Learn to Profit With a Sustainable Mindset
Blair Sheppard is dean of Duke University’s Fuqua School of Business and chair and founder of Duke Corporate Education, the first full-service provider of customized, enterprise-wide management education to global organizations. He has consulted to more than 100 companies and governments in the areas of corporate strategy, relationship management, structure and leadership, and his research has resulted in more than 50 books and articles. Prior to founding Duke CE, Sheppard was the senior associate dean of Fuqua and played a leading role in the creation of two innovative management education programs. He received his bachelor and master’s degrees from the University of Western Ontario and his PhD from the University of Illinois.
Blair Sheppard: One of the things that's happened in business is that, to the pursuit of shareholder value, we've lost raison d'etre.
Blair Sheppard, Dean, Fuqua School of Business, Duke University.
If you get your raison d'etre right, it's not in conflict with making money. It just frames how you do it. So that you do it in a way which is more likely to sustain itself over time, and more likely to contribute to society in a larger sense.
It turns out you fail fast when you've lost your raison d'etre. The year before Arthur Anderson was put out of business, it was the number one company for most business schools in the world. Students wanted to go there. Why? Because they made a lot of money, they were really professionally well-developed, it was a spectacular firm to work for. But they forgot the raison d'etre, which was to ensure fairness and honesty in a market place, it was to make sure that the numbers that we produced were numbers we could believe. As soon as they forgot that, they failed overnight.
Enron failed overnight. Financial services firms failed overnight. Why? Because a whole bunch of reasons; they didn't have the right risk controls in place, they forgot that their brand mattered, they forgot that their franchise mattered, but at one level, you can look at it and say they forgot their raison d'etre.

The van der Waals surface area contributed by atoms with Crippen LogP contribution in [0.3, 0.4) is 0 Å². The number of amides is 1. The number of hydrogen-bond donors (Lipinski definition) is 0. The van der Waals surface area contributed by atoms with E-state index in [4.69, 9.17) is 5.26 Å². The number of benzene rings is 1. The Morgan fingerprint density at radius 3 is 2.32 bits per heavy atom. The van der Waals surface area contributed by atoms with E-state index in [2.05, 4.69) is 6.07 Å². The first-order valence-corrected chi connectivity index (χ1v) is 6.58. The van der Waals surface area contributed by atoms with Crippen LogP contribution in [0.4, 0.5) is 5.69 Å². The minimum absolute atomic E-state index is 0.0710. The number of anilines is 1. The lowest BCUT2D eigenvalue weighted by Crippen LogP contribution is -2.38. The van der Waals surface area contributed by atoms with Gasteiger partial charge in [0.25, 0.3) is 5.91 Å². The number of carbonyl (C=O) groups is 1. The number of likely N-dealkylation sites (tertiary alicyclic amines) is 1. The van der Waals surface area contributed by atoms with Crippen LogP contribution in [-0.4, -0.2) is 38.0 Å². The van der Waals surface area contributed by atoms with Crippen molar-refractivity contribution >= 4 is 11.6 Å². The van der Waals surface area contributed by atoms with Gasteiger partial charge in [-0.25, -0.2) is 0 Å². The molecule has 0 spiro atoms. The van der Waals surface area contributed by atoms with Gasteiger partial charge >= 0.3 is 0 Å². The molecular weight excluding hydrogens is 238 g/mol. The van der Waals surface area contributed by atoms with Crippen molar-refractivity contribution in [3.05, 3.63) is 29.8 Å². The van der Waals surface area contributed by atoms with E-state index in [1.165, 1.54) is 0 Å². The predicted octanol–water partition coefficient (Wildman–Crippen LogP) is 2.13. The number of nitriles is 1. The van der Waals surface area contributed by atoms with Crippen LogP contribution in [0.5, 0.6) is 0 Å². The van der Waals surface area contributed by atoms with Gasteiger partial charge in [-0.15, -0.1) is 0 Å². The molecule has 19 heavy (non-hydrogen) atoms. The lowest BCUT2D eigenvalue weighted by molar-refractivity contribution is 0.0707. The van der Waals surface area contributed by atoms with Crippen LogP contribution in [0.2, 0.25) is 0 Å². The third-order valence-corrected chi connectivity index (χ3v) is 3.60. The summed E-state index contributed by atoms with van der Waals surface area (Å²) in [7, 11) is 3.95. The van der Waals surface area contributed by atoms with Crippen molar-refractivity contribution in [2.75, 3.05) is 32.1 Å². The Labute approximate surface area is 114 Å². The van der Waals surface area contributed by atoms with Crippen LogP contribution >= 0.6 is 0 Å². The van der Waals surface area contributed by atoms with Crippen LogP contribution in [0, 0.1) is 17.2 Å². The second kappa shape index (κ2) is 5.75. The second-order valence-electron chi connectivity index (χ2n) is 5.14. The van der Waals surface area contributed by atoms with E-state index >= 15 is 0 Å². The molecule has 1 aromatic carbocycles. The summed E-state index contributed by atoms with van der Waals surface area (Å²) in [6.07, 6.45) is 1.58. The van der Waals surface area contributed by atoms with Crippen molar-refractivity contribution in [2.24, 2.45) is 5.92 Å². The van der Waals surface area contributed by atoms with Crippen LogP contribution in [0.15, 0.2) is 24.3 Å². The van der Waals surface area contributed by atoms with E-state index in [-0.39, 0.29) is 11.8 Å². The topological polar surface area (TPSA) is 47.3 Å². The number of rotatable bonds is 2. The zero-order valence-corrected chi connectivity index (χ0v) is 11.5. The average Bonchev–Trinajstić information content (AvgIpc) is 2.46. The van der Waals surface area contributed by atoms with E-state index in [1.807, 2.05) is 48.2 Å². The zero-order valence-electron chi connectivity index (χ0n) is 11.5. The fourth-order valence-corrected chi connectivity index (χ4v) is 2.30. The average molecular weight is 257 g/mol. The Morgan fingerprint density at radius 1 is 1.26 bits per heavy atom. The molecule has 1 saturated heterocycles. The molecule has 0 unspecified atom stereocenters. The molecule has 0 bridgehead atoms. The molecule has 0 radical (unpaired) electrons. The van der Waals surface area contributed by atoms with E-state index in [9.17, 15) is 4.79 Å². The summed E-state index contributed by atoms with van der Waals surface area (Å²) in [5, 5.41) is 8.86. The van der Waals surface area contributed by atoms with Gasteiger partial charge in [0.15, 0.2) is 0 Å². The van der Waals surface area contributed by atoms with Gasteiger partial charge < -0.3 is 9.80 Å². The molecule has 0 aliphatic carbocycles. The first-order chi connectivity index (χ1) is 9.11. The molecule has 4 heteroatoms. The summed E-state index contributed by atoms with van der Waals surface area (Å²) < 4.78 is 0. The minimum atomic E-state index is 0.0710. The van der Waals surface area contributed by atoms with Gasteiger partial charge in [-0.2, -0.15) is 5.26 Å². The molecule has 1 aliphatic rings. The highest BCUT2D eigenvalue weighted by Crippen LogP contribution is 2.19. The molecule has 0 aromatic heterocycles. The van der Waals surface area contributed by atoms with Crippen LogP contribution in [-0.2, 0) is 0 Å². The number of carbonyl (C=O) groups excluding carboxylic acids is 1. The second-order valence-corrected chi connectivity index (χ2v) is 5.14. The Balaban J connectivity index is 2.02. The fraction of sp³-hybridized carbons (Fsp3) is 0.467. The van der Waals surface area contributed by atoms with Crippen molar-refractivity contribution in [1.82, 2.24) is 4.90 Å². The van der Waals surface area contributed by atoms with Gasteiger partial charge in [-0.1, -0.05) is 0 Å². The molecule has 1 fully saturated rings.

All I'm saying when I say there's a moral side of business is something that is straightforward, which is, remember why you're in business, and predicate every decision you make on that, as well as whether you are going to make money.
And it turns out if you do those two things together, you will sustainably make money. Forget the one, you go out of business overnight. Forget the other, you go out of business because you won't have the cash to support the business.
Question: What can companies do to prepare for an uncertain future?
Blair Sheppard: Right now, what they need to do is fix what's broken and invent the future. But as they come out of it, the question of what's the mental model you should have for how you manage its success, there is no question that what you need to do is innovate and cull at the same time, always.
What occurs, unfortunately, is as we get wealthy, we forget to cull. So what has to happen then is you cull in the worst of times, which means lay-offs. If you culled in good times, you can actually re-purpose physical plant, you can train people and put them in new jobs. If you do it when you're wealthy, you can actually absorb the consequences of culling. But if you wait till the bad times to do your culling, you're actually going to devastate both yourself as a firm and your employee base and your customer base.
The issue is: be disciplined at the same time you're being creative. If you are going to be disciplined and at the same time you're being creative, you will prepare yourself for the next downturn, because you will be trim where others won't be, and you'll survive better through difficult times.
Recorded on May 18, 2009.
Dean of the Fuqua School of Business at Duke University Blair Sheppard reconciles profits with sustainability in this insightful video about the new mental model required for success in an uncertain world.
Can sensitive coral reefs survive another human generation?
- Coral reefs may not be able to survive another human decade because of the environmental stress we have placed on them, says author David Wallace-Wells. He posits that without meaningful changes to policies, the trend of them dying out, even in light of recent advances, will continue.
- The World Wildlife Fund says that 60 percent of all vertebrate mammals have died since just 1970. On top of this, recent studies suggest that insect populations may have fallen by as much as 75 percent over the last few decades.
- If it were not for our oceans, the planet would probably be already several degrees warmer than it is today due to the emissions we've expelled into the atmosphere.
Malcolm Gladwell teaches "Get over yourself and get to work" for Big Think Edge.
- Learn to recognize failure and know the big difference between panicking and choking.
- At Big Think Edge, Malcolm Gladwell teaches how to check your inner critic and get clear on what failure is.
- Subscribe to Big Think Edge before we launch on March 30 to get 20% off monthly and annual memberships.
Michael Dowling, Northwell Health's CEO, believes we're entering the age of smart medicine.
- The United States health care system has much room for improvement, and big tech may be laying the foundation for those improvements.
- Technological progress in medicine is coming from two fronts: medical technology and information technology.
- As information technology develops, patients will become active participants in their health care, and value-based care may become a reality.
SMARTER FASTER trademarks owned by The Big Think, Inc. All rights reserved.